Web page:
Morality and Political Ideology: A Critique of Moral Foundations Theory

Abstract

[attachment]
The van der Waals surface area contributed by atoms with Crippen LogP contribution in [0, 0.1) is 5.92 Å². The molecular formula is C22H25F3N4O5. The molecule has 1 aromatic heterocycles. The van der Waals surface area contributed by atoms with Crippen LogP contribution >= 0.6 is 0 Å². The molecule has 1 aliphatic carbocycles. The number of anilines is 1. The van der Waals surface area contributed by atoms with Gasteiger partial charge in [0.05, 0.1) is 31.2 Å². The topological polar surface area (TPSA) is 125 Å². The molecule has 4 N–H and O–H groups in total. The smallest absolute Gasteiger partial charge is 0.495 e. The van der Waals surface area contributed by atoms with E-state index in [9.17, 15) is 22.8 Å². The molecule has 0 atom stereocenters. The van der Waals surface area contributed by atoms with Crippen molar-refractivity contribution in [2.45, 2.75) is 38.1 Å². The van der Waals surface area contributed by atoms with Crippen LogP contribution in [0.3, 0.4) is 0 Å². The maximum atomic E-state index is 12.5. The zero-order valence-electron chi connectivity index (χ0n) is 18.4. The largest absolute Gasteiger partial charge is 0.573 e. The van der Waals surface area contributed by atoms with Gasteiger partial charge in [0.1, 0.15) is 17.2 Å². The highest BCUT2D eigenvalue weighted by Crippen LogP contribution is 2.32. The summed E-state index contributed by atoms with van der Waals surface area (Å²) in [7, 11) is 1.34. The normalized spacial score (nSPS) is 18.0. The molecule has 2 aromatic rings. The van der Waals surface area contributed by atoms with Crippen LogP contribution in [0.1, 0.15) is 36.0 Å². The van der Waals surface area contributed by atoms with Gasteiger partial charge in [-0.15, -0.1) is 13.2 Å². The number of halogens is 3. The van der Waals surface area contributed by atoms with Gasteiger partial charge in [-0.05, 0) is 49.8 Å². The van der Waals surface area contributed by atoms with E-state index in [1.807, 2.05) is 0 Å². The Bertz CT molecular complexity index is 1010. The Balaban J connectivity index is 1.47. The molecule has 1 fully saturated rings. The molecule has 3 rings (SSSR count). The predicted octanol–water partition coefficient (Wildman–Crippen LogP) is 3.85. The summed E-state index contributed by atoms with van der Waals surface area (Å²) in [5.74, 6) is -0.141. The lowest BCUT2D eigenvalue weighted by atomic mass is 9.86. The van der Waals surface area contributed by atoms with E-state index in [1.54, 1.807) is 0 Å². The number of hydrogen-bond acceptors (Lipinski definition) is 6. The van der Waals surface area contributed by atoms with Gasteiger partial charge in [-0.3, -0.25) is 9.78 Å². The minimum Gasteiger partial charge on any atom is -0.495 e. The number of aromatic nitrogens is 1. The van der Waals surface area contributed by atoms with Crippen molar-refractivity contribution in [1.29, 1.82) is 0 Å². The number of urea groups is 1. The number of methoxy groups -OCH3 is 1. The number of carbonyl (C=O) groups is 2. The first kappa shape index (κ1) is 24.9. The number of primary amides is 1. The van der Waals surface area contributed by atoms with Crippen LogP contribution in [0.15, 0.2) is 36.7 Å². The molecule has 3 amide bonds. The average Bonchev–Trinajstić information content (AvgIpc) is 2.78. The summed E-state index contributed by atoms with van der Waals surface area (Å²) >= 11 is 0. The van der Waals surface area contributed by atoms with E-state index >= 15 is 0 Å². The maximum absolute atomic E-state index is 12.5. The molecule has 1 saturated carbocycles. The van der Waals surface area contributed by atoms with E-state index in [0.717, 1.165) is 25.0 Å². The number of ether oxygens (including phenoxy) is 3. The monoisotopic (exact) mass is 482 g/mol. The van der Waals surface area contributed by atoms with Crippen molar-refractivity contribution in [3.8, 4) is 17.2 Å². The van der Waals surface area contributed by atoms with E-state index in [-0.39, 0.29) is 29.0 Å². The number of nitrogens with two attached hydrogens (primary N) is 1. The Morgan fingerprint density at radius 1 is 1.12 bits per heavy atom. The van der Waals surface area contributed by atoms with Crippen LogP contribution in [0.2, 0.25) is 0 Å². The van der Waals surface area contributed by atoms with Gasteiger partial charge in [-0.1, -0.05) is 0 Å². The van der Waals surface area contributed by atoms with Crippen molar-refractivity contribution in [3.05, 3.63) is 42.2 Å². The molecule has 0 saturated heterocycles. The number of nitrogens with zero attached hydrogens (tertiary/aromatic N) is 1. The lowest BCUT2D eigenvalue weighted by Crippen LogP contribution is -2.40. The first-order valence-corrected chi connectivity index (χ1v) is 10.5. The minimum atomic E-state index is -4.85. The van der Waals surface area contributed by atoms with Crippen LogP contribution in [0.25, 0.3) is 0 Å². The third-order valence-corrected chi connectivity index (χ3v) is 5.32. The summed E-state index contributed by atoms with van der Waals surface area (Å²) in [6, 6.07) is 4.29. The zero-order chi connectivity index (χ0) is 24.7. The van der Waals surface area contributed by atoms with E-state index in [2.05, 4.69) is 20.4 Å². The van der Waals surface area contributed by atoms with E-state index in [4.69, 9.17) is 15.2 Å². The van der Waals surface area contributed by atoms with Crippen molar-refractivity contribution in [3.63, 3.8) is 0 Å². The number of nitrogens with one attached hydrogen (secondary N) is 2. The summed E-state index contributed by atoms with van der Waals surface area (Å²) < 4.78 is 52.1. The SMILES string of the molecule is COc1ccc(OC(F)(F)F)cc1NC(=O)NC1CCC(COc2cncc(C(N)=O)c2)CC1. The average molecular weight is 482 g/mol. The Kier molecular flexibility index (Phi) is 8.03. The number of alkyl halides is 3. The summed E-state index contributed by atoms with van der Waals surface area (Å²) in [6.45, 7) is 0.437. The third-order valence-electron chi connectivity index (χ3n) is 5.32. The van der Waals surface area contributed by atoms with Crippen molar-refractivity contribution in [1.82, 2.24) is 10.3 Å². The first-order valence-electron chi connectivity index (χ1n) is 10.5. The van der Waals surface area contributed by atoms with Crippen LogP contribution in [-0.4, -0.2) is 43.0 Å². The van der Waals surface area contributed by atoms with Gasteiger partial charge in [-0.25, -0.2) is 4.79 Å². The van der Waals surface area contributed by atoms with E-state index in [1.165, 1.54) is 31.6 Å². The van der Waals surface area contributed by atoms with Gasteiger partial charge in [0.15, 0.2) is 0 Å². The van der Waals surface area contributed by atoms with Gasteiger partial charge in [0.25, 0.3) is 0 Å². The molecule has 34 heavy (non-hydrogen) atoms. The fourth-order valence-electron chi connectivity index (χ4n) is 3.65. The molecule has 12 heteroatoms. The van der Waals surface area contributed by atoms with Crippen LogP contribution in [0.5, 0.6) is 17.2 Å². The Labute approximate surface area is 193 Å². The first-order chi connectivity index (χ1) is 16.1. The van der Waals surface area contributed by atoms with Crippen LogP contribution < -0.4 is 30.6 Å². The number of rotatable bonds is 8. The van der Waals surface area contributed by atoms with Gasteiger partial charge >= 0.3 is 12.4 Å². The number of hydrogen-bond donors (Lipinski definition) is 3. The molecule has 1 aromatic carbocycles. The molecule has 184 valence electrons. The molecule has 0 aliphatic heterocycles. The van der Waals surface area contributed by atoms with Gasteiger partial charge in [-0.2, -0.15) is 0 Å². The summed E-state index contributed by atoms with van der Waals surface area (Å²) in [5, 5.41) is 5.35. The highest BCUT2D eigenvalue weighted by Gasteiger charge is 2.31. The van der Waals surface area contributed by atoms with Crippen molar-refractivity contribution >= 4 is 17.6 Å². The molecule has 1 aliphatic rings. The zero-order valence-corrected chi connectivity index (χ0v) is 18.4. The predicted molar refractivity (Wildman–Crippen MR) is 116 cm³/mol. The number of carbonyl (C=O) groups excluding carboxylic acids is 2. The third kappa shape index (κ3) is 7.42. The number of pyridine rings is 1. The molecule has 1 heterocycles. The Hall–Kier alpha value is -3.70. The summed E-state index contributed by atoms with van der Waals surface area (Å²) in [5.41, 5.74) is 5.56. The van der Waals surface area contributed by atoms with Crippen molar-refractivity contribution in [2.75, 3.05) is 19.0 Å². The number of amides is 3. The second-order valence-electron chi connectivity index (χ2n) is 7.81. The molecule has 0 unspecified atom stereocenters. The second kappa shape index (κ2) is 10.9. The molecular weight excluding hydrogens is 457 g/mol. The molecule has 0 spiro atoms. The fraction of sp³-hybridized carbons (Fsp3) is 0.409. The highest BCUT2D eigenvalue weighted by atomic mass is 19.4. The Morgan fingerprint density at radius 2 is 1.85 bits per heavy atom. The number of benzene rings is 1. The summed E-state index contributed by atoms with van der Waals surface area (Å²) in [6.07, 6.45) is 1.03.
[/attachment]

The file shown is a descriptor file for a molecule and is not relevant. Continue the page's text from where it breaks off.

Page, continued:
Research on the relationship between morality and political orientation using the moral foundations questionnaire (MFQ; Graham et al., 2009; Graham et al., 2013) has found that while liberals and conservatives are both concerned with harm and fairness (the “individualizing values”), conservatives value obedience to authority, ingroup loyalty and purity (the “binding values”) more than liberals. However, multiple items in the MFQ are confounded with political attitudes and identity. In a correlational study (n = 540) in which we altered these fraught scale items to be more politically neutral, the relationships between political orientation and harm, loyalty, obedience to authority, and purity were significantly weakened. We also examined the relationship between morality and political orientation using the morality-as-cooperation questionnaire (MAC-Q; Curry 2016; Curry et al., 2019). In two studies (total n = 900), the correlations between the MAC-Q foundations and political orientation were substantially weaker than those of the MFQ, except for deference to authority.

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